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Autor: anton • April 7, 2011 • 967 Words (4 Pages) • 882 Views
Dr. Faustus a tragic hero.
In his tragedies, Marlow conceived his heroes, first of all, as men capable of great passions, consumed by their desires abandoned to the pursuits of their lusts, whether they lead to glory, butchery, and loss of kingdom or eternal damnation. The intensity of emotion gives them an elevation and a heroic interest that outlasts contemptibility or pathos. Nor are they without representational value. They linger in the mind as men absurd, exaggerated, monstrous at times, but appealingly human in moment when their passion rings true, and impressively typical of eternal struggle of passion and desire against the fixed limits of human attainment. It is in the realization of their emotions that the plays secure their great impressiveness. Tragedy has become not the presentation of history, myth or events of any sort, but the presentation of the passionate struggle and painful defeat of an extraordinary human being.
Marlowe presents a man of commanding personality who is swayed by an overpowering passion. In Dr.Faustus there is passion for knowledge; in Tamburlaine it is ambition; in the Jew of Malta there is a passion for greed of wealth. Marlovian heroes, the prototypes of Renaissance man, were mostly led by their consuming passions and had to struggle hard. They were far from being satisfied with ordinary success. They believed in all or nothing. Consuming passions and inordinate ambitions compelled them to strive for the delight and profit of the whole world.
Faustus is endowed with uncommon potentialities of mind and spirit. He has unquenchable thirst for power and knowledge. He I bent upon knowing the unknown and gaining the unimaginable. "Dr.Faustus is a man who of his own conscious willfulness brings tragedy and torment crushing down upon his head, the pitiful and fearful victim of his own ambitions and desires".
In the opening scene, he sits in debating with himself. It is a kayo the mind of Faustus. It contains the undertones of humanity looking for powerful means to make life worth living. All human wisdom has been a story of progress, made possible by dissatisfaction which led men to look for better means of satisfaction.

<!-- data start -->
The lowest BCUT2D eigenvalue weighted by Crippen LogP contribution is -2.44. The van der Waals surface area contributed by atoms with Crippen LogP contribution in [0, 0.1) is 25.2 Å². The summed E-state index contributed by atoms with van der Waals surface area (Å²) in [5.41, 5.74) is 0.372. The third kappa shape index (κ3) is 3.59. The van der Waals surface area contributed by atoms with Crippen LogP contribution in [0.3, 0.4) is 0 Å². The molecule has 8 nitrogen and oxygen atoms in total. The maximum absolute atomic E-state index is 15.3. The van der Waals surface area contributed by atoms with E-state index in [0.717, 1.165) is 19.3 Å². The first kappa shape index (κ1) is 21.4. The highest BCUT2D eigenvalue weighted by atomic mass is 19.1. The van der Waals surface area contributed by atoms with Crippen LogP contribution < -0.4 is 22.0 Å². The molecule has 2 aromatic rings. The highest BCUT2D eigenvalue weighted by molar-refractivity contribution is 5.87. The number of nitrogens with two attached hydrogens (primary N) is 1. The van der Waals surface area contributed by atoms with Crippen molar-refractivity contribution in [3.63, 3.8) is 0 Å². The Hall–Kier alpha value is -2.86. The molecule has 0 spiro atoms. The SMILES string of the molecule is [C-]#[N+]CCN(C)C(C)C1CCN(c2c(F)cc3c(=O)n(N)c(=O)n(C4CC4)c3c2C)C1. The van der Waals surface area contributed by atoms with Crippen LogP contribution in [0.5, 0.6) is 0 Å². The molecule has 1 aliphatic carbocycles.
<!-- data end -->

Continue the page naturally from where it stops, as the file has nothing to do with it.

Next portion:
We must trust Marlowe's 'ex-cathedra' description of his protagonist - a man who, swollen with his pride in his attainment comes to a deserved end because he has preferred forbidden pursuits to 'his chiefest bliss'. Not only Faustus has intellectual pride to an odious degree, Faustus is wholly egocentric. To himself, he is either the greatest of men or the greatest of abject sinners. He underrates his opponents and relishes his inflated sense of his own abilities. Faustus wallows in a delusion of self-importance:
"How pliant is this Mephistophilis
Full of obedience and humility!
Such is the force of magic and my spells...".
Mephistophilis foreshadows Faustus' fall in Lucifer's, and insolence and pride are the instigators in both cases:
"Faust: Was not that Lucifer an angel once?
Meph: Yes, Faustus, and most dearly lov'd of God.
Faust: how comes it then that he is prince of devils?
Meph: O, by aspiring Pride and insolence;
For which God threw him from the face of heaven".
It is agreed by all philosophers that in tragedy there is some sort of collision or conflict. In other words, there is conflict of feelings, modes of thoughts, desires, will and purposes.
Faustus embodies the Renaissance